I’ve lost track of how many times my response to a question --- on a forum, in a private email, or (shameless plug alert) on the UBK Happy Funtime Hour podcast --- boils down to this: whatever you think you need to do, do it... because there are no rules.
Need to brighten that fat vintage synth by 18dB at 5k? Do it.
Need to compress a vocal so much it pins the gain reduction meter? Do it.
Need to move out of sh*t-town to the big city because that’s where your dream leads? Do it.
I fully believe it’s critical to live life this way, to expand what you think is possible, do the math, and take bold, calculated risks in pursuit of your vision. And whatever else you do, be willing to fall flat on your face, up to your nostrils in a festering pool of abject failure. That’s how we learn. That’s how we inch closer to the stuff that takes weeks, months, and sometimes years to build and execute.
And if you choose to live life that way, then it only makes sense to make art that way.
But despite this ‘there are no rules’ philosophy which I claim is the bedrock of my life and my art, I’m actually a huge fan of creating and enforcing rules during the creative process.
And not just rules, but Rules: clear and explicit agreements consented to by everyone involved, which become agreements that are then held sacred, to be respected and obeyed at all times in all things.
Before I get too deep into the ‘why’, let me give a concrete example of a ‘what’. Here at Sneaky Little Devil headquarters, I make music with my lovely lady Sarah and a small pool of musos. I consider everyone in the room to be an unmitigated genius, and am honored to be making records with them. And at the outset of the project, we all agreed to one sacrosanct law that I jacked from the seminal producer Brian Eno, who was talking about a rule adopted by him and another seminal producer, Daniel Lanois, when they collaborate.
That law goes something like this: every idea must be explored, every suggestion must be executed… and not begrudgingly, but with full cooperation and a good attitude. In other words,
when someone suggests something for a song, it doesn’t matter how stupid you think it is, it doesn’t matter if you can hear the results in your head and know beyond a shadow of a doubt it is the worst idea ever proposed in the history of humanity. You have to give it a try.
The reason for this is simple: agreement is essential to the creative vibe. “No” is an extremely powerful thing, and is 10x more powerful when uttered. Sometimes, it’s exactly the right thing to say.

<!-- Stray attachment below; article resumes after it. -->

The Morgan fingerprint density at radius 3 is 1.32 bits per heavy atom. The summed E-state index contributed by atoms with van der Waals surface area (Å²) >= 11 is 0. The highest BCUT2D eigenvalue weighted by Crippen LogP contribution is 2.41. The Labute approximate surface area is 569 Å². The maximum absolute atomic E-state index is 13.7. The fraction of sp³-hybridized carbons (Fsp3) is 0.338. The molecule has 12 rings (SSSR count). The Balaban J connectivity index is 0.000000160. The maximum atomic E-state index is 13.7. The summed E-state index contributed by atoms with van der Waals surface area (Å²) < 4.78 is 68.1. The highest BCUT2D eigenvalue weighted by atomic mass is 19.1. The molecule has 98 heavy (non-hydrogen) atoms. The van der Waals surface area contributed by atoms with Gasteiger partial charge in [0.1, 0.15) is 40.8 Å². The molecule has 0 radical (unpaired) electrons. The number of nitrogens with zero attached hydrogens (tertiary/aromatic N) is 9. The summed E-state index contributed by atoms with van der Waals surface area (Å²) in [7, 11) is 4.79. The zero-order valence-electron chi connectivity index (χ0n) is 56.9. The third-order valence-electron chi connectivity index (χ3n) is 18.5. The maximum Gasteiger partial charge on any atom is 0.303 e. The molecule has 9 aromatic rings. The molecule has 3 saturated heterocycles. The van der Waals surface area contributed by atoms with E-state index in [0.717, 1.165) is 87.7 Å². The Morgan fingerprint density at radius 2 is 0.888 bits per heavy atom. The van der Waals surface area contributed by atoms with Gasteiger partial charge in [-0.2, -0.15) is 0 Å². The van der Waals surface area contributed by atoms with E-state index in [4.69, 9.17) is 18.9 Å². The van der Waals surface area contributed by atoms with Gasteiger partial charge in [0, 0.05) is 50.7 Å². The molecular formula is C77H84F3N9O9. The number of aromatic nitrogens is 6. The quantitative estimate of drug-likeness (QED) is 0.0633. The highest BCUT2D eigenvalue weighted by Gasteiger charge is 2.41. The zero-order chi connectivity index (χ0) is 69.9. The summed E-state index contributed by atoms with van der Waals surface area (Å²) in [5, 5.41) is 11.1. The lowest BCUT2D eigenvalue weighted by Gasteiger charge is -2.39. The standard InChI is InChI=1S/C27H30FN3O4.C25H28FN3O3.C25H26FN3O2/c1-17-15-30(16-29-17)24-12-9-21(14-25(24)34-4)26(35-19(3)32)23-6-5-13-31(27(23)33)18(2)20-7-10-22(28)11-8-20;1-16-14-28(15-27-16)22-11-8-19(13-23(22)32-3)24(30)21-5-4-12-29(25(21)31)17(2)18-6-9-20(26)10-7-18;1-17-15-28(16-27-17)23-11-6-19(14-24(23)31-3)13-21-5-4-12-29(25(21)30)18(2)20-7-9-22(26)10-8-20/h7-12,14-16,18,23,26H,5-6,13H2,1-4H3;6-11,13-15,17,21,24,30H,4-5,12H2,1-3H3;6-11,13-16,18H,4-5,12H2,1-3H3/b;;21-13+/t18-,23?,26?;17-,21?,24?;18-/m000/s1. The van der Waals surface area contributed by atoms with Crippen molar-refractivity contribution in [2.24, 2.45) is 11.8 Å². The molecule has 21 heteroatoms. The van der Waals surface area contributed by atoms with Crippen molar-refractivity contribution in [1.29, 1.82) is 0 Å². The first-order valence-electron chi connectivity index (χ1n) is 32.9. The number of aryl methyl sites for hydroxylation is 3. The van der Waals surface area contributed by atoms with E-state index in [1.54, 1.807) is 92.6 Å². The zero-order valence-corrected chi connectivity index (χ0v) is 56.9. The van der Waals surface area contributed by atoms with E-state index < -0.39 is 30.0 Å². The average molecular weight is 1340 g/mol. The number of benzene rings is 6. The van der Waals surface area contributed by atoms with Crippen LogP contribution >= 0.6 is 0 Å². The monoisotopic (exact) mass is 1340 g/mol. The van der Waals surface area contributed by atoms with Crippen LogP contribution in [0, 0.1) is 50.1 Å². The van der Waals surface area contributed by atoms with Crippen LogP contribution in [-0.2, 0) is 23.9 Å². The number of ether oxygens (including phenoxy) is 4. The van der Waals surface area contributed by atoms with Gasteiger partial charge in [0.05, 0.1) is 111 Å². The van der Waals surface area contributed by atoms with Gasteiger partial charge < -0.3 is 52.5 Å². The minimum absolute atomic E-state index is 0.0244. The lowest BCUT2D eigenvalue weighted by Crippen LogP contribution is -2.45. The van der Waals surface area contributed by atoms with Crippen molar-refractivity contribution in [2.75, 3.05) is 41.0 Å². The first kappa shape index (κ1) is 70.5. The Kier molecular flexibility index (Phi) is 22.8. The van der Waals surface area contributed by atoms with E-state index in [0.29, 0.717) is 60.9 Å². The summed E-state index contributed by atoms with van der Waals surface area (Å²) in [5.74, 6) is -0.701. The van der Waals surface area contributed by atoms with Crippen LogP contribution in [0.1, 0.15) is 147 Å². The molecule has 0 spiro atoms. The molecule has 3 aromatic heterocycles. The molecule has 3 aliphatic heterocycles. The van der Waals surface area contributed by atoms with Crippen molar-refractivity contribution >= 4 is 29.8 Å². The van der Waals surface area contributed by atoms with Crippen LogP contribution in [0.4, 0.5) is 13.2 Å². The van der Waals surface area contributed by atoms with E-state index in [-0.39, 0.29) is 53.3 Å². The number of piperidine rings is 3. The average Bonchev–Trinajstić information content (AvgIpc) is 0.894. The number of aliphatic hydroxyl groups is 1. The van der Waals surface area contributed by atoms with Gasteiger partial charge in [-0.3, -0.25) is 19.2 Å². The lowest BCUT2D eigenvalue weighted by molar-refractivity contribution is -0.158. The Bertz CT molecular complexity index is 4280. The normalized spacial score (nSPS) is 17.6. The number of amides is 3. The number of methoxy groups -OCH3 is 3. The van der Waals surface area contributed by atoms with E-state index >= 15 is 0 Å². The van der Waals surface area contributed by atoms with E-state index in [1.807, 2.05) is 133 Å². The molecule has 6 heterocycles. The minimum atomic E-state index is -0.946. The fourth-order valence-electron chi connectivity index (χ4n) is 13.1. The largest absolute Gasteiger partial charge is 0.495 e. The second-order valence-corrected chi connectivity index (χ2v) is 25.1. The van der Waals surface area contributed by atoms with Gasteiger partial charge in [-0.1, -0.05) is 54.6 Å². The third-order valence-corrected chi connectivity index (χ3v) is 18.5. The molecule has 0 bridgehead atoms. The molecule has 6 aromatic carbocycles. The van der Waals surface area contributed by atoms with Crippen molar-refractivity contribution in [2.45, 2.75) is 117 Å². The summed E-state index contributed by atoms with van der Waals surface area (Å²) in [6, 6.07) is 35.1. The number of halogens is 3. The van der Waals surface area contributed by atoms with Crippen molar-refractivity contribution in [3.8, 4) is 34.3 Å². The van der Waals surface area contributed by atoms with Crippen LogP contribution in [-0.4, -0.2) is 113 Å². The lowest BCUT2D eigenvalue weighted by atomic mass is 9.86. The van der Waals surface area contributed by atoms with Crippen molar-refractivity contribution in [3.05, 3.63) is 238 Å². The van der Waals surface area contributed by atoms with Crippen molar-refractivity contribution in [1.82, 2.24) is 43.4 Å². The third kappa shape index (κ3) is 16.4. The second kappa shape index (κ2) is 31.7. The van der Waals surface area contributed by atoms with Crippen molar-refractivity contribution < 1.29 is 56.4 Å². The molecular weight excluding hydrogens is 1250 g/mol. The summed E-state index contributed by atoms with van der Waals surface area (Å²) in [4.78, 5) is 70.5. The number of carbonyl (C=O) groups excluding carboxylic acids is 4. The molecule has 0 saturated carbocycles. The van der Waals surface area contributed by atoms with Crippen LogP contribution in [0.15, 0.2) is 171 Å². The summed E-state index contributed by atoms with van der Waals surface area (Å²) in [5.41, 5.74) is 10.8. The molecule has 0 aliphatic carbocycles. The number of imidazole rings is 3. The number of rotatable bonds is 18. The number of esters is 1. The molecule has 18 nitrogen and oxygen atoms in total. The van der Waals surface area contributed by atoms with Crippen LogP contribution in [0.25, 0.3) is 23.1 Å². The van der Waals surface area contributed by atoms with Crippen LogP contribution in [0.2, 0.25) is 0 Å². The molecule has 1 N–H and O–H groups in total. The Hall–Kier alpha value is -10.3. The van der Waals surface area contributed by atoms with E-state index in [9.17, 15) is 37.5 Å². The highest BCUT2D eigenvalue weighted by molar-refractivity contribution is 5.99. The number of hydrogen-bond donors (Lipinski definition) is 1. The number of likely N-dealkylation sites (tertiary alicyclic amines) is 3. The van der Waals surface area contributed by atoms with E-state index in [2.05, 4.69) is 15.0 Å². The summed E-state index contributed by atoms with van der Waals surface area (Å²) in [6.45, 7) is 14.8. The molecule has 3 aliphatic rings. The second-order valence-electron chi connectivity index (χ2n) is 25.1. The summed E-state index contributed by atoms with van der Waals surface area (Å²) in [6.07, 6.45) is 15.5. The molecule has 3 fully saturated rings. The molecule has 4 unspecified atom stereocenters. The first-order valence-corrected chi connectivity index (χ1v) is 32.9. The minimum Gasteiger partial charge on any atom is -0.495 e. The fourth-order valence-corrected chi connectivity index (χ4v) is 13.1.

But when it’s used to quash ideas before they get to see the light of day, it erodes the trust and enthusiasm of the person who gave it voice. It creates friction when what’s needed is flow.
Once we began adhering to this particular rule with religious fanaticism, something remarkable and unexpected occurred. What we found was that, 99/100 times, when the idea was given life and exposed to the light of day, we all agreed on whether or not it works. The arguments ceased.
Most of the time, I’ll hear something in my head and swear it’s perfect… up until the moment I hear it outside my head, at which point I realize it’s anything but. Part of that gets back to what I’ve written about previously: I’m able to hear the idea through the ears of everyone else in the room, which gives me an incredibly wide perspective.
Another unexpected benefit is that it’s generally far more efficient --- and far less painful --- to try the thing and judge it on the merits, as opposed to arguing about a concept that no one has actually heard. You and everyone else reading this knows exactly how tiresome and unpleasant those discussions are; the reason for this is that they never lead to consensus, they only lead to a dynamic of domination/capitulation, aka ‘win-lose’.
If building genuine consensus and saving time aren’t enough to convince you, there are other benefits of this rule. As often as not, when someone suggests A and we try A, a magical and heretofore hidden creature known as B slips out of its hiding place. Suddenly, without warning, the art expands in a way that makes us all downright giddy with the sheer amazingness of it. Now imagine gathering a dozen or a hundred such moments per song. It’s inspiring… literally.
- Gregory Scott - UBK